As part of a team, it’s always valuable to discuss your ideas. Run your concepts across the team, they might spot an issue or suggest something to make it better. Most of all, they may encourage you to pursue the idea further, so it’s always worth sharing and bouncing your ideas around the team.

A problem shared is a problem halved

We’ve all been there, creative block. We don’t want to appear to struggle with a concept or with the work, but bashing your head against the desk and stressing yourself out won’t help anyone. Take 5 minutes, compose yourself. Make a drink for everyone. Gather everyone in a space and share your frustration. As a team, it’s imperative that everyone works together, and you’ll find that if you share an issue, your workmates will be more than happy to help you along. This in turn will let them turn to you when they need your advice as well.

Checking your work

This is a must, just like referring to the brief, you need to thoroughly check your work every single time. Mistakes happen, we’re all human, but we can use checklists to make sure that we don’t make those mistakes frequently. Your checklist should include:

  • Spellcheck
  • Proofread (by someone else in the team)
  • InDesign Preflight Checks (flagging any RGB to CMYK issues)
  • Overprint Preview (flags any object or printing issues)
  • Printed proof (lay out on a table and study for any inconsistencies)
  • Final read through
  • Checking final exported files (making sure nothing has gone missing!)

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Back up your design

Picture the scene; you’re in a boardroom, your perfectly crafted concepts are in front of you… as well as a tired client who has been pitched all sorts all day… you present your work proudly to knock their socks off… and they turn to you and utter “but why that colour?”

Just like in maths in school, you’ve got to show your ‘working out’ in design. Why did you pick that font or colour? Why that shape? What does it represent? Giving gravitas to the design decisions you make, gives them stronger foundations when pitching. If you can confidently talk about your designs, just like when you talk about your portfolio, you will sell the concepts a lot more effectively.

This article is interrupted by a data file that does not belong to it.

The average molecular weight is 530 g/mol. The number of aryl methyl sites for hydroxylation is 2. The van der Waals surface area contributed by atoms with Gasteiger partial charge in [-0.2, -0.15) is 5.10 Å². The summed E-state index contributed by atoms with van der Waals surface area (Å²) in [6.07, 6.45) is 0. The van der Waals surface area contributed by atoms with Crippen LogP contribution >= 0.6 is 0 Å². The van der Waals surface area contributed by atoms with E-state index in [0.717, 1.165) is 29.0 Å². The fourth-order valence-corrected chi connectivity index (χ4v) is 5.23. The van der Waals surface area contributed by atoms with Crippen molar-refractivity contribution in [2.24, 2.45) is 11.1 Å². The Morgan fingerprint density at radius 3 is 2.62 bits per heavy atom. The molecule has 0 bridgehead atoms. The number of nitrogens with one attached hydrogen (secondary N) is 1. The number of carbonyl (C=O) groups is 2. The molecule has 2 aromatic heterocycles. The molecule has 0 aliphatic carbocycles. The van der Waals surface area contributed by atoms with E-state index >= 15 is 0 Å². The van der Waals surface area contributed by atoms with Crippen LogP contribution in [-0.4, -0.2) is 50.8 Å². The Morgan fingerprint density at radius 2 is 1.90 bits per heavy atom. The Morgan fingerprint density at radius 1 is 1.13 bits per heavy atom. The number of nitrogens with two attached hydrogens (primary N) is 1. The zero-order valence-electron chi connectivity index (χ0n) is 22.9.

Take criticism

It’s hard to take criticism, especially when you work really hard on a creative design and are proud of it. But in this industry, criticism is part of daily life. We critique each other, and help each other out. It’s a subjective industry where everyone is entitled to an opinion. Some clients might not like your designs, or colour selections or font choice, and that is their opinion. You selected those things for specific reasons and you can explain why, if they aren’t convinced, it’s your responsibiliy as the designer to identify what the issue is and then come up with a solution. You should never get upset about someone disliking your work, if their feedback is constructive then you should always take it on the chin, and take it on board.

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Hopefully these tips will help you ease into studio life. If you concentrate on your work, produce great creative and just be yourself, you’ll find the buzz of studio life normality in no time. If you missed Part one on how to get your first design job, you can check it out here.

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This post was written by Andy Gilmore

Andy is a desginer at Katapult, experienced in creative thinking and concept development.